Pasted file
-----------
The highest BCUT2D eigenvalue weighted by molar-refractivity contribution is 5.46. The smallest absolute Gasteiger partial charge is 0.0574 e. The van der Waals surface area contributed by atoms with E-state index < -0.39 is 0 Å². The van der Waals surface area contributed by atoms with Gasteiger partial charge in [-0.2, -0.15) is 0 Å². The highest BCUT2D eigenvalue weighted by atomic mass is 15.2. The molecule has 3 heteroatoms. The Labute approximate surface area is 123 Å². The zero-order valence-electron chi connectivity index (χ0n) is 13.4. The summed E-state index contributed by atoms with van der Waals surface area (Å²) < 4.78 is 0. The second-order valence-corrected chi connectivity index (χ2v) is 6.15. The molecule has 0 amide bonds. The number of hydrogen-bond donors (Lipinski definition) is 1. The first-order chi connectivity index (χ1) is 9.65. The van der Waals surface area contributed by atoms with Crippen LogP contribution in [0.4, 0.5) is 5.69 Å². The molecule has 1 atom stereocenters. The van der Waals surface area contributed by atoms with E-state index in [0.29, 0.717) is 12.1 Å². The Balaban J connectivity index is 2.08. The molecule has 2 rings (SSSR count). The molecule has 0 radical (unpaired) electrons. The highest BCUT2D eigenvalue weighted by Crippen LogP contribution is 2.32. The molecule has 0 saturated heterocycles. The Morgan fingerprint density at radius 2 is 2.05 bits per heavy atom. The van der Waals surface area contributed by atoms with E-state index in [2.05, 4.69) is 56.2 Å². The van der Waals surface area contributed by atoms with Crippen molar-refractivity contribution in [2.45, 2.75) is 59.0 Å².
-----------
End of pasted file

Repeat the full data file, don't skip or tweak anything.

The highest BCUT2D eigenvalue weighted by molar-refractivity contribution is 5.46. The smallest absolute Gasteiger partial charge is 0.0574 e. The van der Waals surface area contributed by atoms with E-state index < -0.39 is 0 Å². The van der Waals surface area contributed by atoms with Gasteiger partial charge in [-0.2, -0.15) is 0 Å². The highest BCUT2D eigenvalue weighted by atomic mass is 15.2. The molecule has 3 heteroatoms. The Labute approximate surface area is 123 Å². The zero-order valence-electron chi connectivity index (χ0n) is 13.4. The summed E-state index contributed by atoms with van der Waals surface area (Å²) < 4.78 is 0. The second-order valence-corrected chi connectivity index (χ2v) is 6.15. The molecule has 0 amide bonds. The number of hydrogen-bond donors (Lipinski definition) is 1. The first-order chi connectivity index (χ1) is 9.65. The van der Waals surface area contributed by atoms with Crippen LogP contribution in [0.4, 0.5) is 5.69 Å². The molecule has 1 atom stereocenters. The van der Waals surface area contributed by atoms with E-state index in [0.29, 0.717) is 12.1 Å². The Balaban J connectivity index is 2.08. The molecule has 2 rings (SSSR count). The molecule has 0 radical (unpaired) electrons. The highest BCUT2D eigenvalue weighted by Crippen LogP contribution is 2.32. The molecule has 0 saturated heterocycles. The Morgan fingerprint density at radius 2 is 2.05 bits per heavy atom. The van der Waals surface area contributed by atoms with E-state index in [2.05, 4.69) is 56.2 Å². The van der Waals surface area contributed by atoms with Crippen molar-refractivity contribution in [2.45, 2.75) is 59.0 Å².